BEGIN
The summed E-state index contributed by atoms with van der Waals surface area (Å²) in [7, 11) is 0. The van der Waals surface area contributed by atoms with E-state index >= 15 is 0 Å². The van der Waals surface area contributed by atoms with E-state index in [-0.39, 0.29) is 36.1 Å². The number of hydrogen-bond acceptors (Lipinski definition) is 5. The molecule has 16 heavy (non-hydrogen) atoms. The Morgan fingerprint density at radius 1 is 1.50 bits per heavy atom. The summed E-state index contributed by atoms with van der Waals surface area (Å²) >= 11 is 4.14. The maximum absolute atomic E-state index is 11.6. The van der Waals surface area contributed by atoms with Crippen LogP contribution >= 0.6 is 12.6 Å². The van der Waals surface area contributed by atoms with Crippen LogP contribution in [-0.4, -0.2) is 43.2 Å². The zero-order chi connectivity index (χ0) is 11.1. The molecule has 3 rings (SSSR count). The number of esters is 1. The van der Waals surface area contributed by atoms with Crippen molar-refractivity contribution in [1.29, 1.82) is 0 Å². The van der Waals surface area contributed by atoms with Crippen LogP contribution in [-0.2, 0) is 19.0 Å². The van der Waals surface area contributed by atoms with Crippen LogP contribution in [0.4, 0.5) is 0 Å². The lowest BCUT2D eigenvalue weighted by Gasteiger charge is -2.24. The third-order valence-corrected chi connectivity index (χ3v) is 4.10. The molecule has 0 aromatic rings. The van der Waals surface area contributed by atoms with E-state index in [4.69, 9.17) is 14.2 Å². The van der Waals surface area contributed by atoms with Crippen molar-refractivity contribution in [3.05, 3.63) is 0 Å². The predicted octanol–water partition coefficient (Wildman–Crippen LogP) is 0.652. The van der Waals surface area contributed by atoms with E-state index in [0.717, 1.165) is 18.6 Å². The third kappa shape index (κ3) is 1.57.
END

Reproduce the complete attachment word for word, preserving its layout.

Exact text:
The summed E-state index contributed by atoms with van der Waals surface area (Å²) in [7, 11) is 0. The van der Waals surface area contributed by atoms with E-state index >= 15 is 0 Å². The van der Waals surface area contributed by atoms with E-state index in [-0.39, 0.29) is 36.1 Å². The number of hydrogen-bond acceptors (Lipinski definition) is 5. The molecule has 16 heavy (non-hydrogen) atoms. The Morgan fingerprint density at radius 1 is 1.50 bits per heavy atom. The summed E-state index contributed by atoms with van der Waals surface area (Å²) >= 11 is 4.14. The maximum absolute atomic E-state index is 11.6. The van der Waals surface area contributed by atoms with Crippen LogP contribution >= 0.6 is 12.6 Å². The van der Waals surface area contributed by atoms with Crippen LogP contribution in [-0.4, -0.2) is 43.2 Å². The zero-order chi connectivity index (χ0) is 11.1. The molecule has 3 rings (SSSR count). The number of esters is 1. The van der Waals surface area contributed by atoms with Crippen molar-refractivity contribution in [1.29, 1.82) is 0 Å². The van der Waals surface area contributed by atoms with Crippen LogP contribution in [-0.2, 0) is 19.0 Å². The van der Waals surface area contributed by atoms with Crippen LogP contribution in [0.4, 0.5) is 0 Å². The lowest BCUT2D eigenvalue weighted by Gasteiger charge is -2.24. The third-order valence-corrected chi connectivity index (χ3v) is 4.10. The molecule has 0 aromatic rings. The van der Waals surface area contributed by atoms with E-state index in [4.69, 9.17) is 14.2 Å². The van der Waals surface area contributed by atoms with Crippen molar-refractivity contribution in [3.05, 3.63) is 0 Å². The predicted octanol–water partition coefficient (Wildman–Crippen LogP) is 0.652. The van der Waals surface area contributed by atoms with E-state index in [0.717, 1.165) is 18.6 Å². The third kappa shape index (κ3) is 1.57.